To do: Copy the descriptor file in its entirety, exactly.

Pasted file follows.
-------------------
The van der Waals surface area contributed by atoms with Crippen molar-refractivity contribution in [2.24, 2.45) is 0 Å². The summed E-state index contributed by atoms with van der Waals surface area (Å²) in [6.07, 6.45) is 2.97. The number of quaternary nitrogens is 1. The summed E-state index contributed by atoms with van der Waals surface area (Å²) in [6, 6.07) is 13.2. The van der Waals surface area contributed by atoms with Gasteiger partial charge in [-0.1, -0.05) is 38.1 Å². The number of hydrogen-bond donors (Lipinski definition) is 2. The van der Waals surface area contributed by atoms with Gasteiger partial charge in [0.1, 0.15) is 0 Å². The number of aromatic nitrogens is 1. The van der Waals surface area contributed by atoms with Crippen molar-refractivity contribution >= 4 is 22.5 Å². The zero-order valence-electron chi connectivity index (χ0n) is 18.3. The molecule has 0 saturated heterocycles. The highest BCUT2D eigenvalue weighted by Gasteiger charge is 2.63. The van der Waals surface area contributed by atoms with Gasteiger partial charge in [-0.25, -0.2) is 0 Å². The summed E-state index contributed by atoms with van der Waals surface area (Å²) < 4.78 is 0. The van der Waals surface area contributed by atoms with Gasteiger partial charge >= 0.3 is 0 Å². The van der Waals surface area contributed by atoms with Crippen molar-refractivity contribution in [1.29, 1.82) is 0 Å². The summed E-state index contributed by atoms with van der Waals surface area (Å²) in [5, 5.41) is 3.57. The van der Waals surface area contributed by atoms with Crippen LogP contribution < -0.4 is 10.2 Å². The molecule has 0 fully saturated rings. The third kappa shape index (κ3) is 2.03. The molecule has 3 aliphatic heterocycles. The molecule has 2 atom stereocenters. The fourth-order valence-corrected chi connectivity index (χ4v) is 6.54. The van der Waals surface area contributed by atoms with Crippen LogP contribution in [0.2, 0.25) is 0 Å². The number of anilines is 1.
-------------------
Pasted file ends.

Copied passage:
The van der Waals surface area contributed by atoms with Crippen molar-refractivity contribution in [2.24, 2.45) is 0 Å². The summed E-state index contributed by atoms with van der Waals surface area (Å²) in [6.07, 6.45) is 2.97. The number of quaternary nitrogens is 1. The summed E-state index contributed by atoms with van der Waals surface area (Å²) in [6, 6.07) is 13.2. The van der Waals surface area contributed by atoms with Gasteiger partial charge in [-0.1, -0.05) is 38.1 Å². The number of hydrogen-bond donors (Lipinski definition) is 2. The van der Waals surface area contributed by atoms with Gasteiger partial charge in [0.1, 0.15) is 0 Å². The number of aromatic nitrogens is 1. The van der Waals surface area contributed by atoms with Crippen molar-refractivity contribution >= 4 is 22.5 Å². The zero-order valence-electron chi connectivity index (χ0n) is 18.3. The molecule has 0 saturated heterocycles. The highest BCUT2D eigenvalue weighted by Gasteiger charge is 2.63. The van der Waals surface area contributed by atoms with Gasteiger partial charge in [-0.25, -0.2) is 0 Å². The summed E-state index contributed by atoms with van der Waals surface area (Å²) < 4.78 is 0. The van der Waals surface area contributed by atoms with Gasteiger partial charge >= 0.3 is 0 Å². The van der Waals surface area contributed by atoms with Crippen molar-refractivity contribution in [1.29, 1.82) is 0 Å². The summed E-state index contributed by atoms with van der Waals surface area (Å²) in [5, 5.41) is 3.57. The van der Waals surface area contributed by atoms with Crippen LogP contribution < -0.4 is 10.2 Å². The molecule has 0 fully saturated rings. The third kappa shape index (κ3) is 2.03. The molecule has 3 aliphatic heterocycles. The molecule has 2 atom stereocenters. The fourth-order valence-corrected chi connectivity index (χ4v) is 6.54. The van der Waals surface area contributed by atoms with Crippen LogP contribution in [0.2, 0.25) is 0 Å². The number of anilines is 1.